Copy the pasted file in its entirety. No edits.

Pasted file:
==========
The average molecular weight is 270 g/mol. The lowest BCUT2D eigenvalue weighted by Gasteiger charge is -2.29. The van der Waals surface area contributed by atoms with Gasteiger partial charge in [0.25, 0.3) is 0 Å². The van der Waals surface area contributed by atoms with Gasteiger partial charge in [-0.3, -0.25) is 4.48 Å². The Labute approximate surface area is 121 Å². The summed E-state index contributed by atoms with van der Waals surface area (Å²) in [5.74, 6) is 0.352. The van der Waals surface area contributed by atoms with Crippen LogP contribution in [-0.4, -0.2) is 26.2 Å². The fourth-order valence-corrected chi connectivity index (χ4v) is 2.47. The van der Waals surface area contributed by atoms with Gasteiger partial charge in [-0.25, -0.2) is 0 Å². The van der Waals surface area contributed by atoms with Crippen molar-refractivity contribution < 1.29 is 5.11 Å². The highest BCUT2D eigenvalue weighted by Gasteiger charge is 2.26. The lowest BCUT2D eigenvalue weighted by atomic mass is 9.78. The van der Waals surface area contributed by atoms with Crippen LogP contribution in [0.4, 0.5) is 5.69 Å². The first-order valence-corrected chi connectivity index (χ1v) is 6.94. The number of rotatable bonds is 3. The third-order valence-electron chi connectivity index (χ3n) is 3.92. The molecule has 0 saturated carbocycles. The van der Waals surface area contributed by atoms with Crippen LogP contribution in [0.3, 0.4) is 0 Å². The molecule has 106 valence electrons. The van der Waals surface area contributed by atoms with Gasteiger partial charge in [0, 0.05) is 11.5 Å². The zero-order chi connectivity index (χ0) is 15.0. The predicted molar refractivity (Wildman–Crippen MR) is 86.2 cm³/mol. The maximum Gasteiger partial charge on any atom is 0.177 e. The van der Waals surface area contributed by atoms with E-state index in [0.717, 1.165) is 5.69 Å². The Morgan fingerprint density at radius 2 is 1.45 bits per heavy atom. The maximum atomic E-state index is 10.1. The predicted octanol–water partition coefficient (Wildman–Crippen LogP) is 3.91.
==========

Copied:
The average molecular weight is 270 g/mol. The lowest BCUT2D eigenvalue weighted by Gasteiger charge is -2.29. The van der Waals surface area contributed by atoms with Gasteiger partial charge in [0.25, 0.3) is 0 Å². The van der Waals surface area contributed by atoms with Gasteiger partial charge in [-0.3, -0.25) is 4.48 Å². The Labute approximate surface area is 121 Å². The summed E-state index contributed by atoms with van der Waals surface area (Å²) in [5.74, 6) is 0.352. The van der Waals surface area contributed by atoms with Crippen LogP contribution in [-0.4, -0.2) is 26.2 Å². The fourth-order valence-corrected chi connectivity index (χ4v) is 2.47. The van der Waals surface area contributed by atoms with Gasteiger partial charge in [-0.25, -0.2) is 0 Å². The van der Waals surface area contributed by atoms with Crippen molar-refractivity contribution < 1.29 is 5.11 Å². The highest BCUT2D eigenvalue weighted by Gasteiger charge is 2.26. The lowest BCUT2D eigenvalue weighted by atomic mass is 9.78. The van der Waals surface area contributed by atoms with Crippen LogP contribution in [0.4, 0.5) is 5.69 Å². The first-order valence-corrected chi connectivity index (χ1v) is 6.94. The number of rotatable bonds is 3. The third-order valence-electron chi connectivity index (χ3n) is 3.92. The molecule has 0 saturated carbocycles. The van der Waals surface area contributed by atoms with Crippen LogP contribution in [0.3, 0.4) is 0 Å². The molecule has 106 valence electrons. The van der Waals surface area contributed by atoms with Gasteiger partial charge in [0, 0.05) is 11.5 Å². The zero-order chi connectivity index (χ0) is 15.0. The predicted molar refractivity (Wildman–Crippen MR) is 86.2 cm³/mol. The maximum Gasteiger partial charge on any atom is 0.177 e. The van der Waals surface area contributed by atoms with E-state index in [0.717, 1.165) is 5.69 Å². The Morgan fingerprint density at radius 2 is 1.45 bits per heavy atom. The maximum atomic E-state index is 10.1. The predicted octanol–water partition coefficient (Wildman–Crippen LogP) is 3.91.